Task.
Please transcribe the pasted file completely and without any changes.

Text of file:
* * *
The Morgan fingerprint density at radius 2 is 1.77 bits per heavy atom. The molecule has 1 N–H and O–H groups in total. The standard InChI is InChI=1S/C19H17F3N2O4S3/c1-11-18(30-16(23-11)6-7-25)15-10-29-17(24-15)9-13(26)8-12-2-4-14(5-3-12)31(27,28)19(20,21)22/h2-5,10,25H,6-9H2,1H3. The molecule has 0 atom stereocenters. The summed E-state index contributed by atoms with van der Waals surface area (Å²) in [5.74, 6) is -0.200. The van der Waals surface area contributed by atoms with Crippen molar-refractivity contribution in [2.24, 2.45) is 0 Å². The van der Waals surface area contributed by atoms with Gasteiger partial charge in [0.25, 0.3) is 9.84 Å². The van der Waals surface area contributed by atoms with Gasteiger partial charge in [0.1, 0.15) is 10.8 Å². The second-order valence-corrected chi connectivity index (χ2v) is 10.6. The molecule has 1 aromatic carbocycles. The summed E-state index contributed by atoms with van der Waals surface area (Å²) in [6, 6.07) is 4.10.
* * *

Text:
The Morgan fingerprint density at radius 2 is 1.77 bits per heavy atom. The molecule has 1 N–H and O–H groups in total. The standard InChI is InChI=1S/C19H17F3N2O4S3/c1-11-18(30-16(23-11)6-7-25)15-10-29-17(24-15)9-13(26)8-12-2-4-14(5-3-12)31(27,28)19(20,21)22/h2-5,10,25H,6-9H2,1H3. The molecule has 0 atom stereocenters. The summed E-state index contributed by atoms with van der Waals surface area (Å²) in [5.74, 6) is -0.200. The van der Waals surface area contributed by atoms with Crippen molar-refractivity contribution in [2.24, 2.45) is 0 Å². The van der Waals surface area contributed by atoms with Gasteiger partial charge in [0.25, 0.3) is 9.84 Å². The van der Waals surface area contributed by atoms with Gasteiger partial charge in [0.1, 0.15) is 10.8 Å². The second-order valence-corrected chi connectivity index (χ2v) is 10.6. The molecule has 1 aromatic carbocycles. The summed E-state index contributed by atoms with van der Waals surface area (Å²) in [6, 6.07) is 4.10.